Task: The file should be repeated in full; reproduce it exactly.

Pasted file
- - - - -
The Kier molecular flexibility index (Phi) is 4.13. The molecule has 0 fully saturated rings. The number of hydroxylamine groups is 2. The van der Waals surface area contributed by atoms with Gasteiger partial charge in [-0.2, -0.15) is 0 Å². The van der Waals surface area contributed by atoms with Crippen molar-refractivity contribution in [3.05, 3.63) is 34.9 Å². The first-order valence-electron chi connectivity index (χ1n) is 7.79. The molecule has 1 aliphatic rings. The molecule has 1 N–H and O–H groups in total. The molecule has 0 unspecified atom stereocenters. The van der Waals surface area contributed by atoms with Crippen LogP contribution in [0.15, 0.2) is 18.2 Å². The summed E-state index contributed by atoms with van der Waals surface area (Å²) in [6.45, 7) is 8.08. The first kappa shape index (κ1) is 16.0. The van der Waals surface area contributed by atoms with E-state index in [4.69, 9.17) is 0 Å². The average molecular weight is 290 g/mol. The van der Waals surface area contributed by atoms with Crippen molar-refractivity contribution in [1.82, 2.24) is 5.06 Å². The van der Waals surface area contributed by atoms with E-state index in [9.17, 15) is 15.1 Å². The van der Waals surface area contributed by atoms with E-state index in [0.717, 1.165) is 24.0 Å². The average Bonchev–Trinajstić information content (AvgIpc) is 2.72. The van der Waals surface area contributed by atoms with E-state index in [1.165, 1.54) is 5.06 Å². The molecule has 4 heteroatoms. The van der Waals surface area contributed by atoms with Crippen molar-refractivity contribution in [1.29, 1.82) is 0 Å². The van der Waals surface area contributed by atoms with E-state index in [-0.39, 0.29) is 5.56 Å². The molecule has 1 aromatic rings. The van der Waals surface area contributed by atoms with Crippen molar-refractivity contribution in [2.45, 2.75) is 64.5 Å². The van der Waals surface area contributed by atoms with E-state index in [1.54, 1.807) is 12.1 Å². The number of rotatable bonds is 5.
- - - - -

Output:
The Kier molecular flexibility index (Phi) is 4.13. The molecule has 0 fully saturated rings. The number of hydroxylamine groups is 2. The van der Waals surface area contributed by atoms with Gasteiger partial charge in [-0.2, -0.15) is 0 Å². The van der Waals surface area contributed by atoms with Crippen molar-refractivity contribution in [3.05, 3.63) is 34.9 Å². The first-order valence-electron chi connectivity index (χ1n) is 7.79. The molecule has 1 aliphatic rings. The molecule has 1 N–H and O–H groups in total. The molecule has 0 unspecified atom stereocenters. The van der Waals surface area contributed by atoms with Crippen LogP contribution in [0.15, 0.2) is 18.2 Å². The summed E-state index contributed by atoms with van der Waals surface area (Å²) in [6.45, 7) is 8.08. The first kappa shape index (κ1) is 16.0. The van der Waals surface area contributed by atoms with E-state index in [4.69, 9.17) is 0 Å². The average molecular weight is 290 g/mol. The van der Waals surface area contributed by atoms with Crippen molar-refractivity contribution in [1.82, 2.24) is 5.06 Å². The van der Waals surface area contributed by atoms with E-state index in [9.17, 15) is 15.1 Å². The van der Waals surface area contributed by atoms with E-state index in [0.717, 1.165) is 24.0 Å². The average Bonchev–Trinajstić information content (AvgIpc) is 2.72. The van der Waals surface area contributed by atoms with E-state index in [1.165, 1.54) is 5.06 Å². The molecule has 4 heteroatoms. The van der Waals surface area contributed by atoms with Crippen molar-refractivity contribution in [1.29, 1.82) is 0 Å². The van der Waals surface area contributed by atoms with E-state index in [-0.39, 0.29) is 5.56 Å². The molecule has 1 aromatic rings. The van der Waals surface area contributed by atoms with Crippen molar-refractivity contribution in [2.45, 2.75) is 64.5 Å². The van der Waals surface area contributed by atoms with E-state index in [1.54, 1.807) is 12.1 Å². The number of rotatable bonds is 5.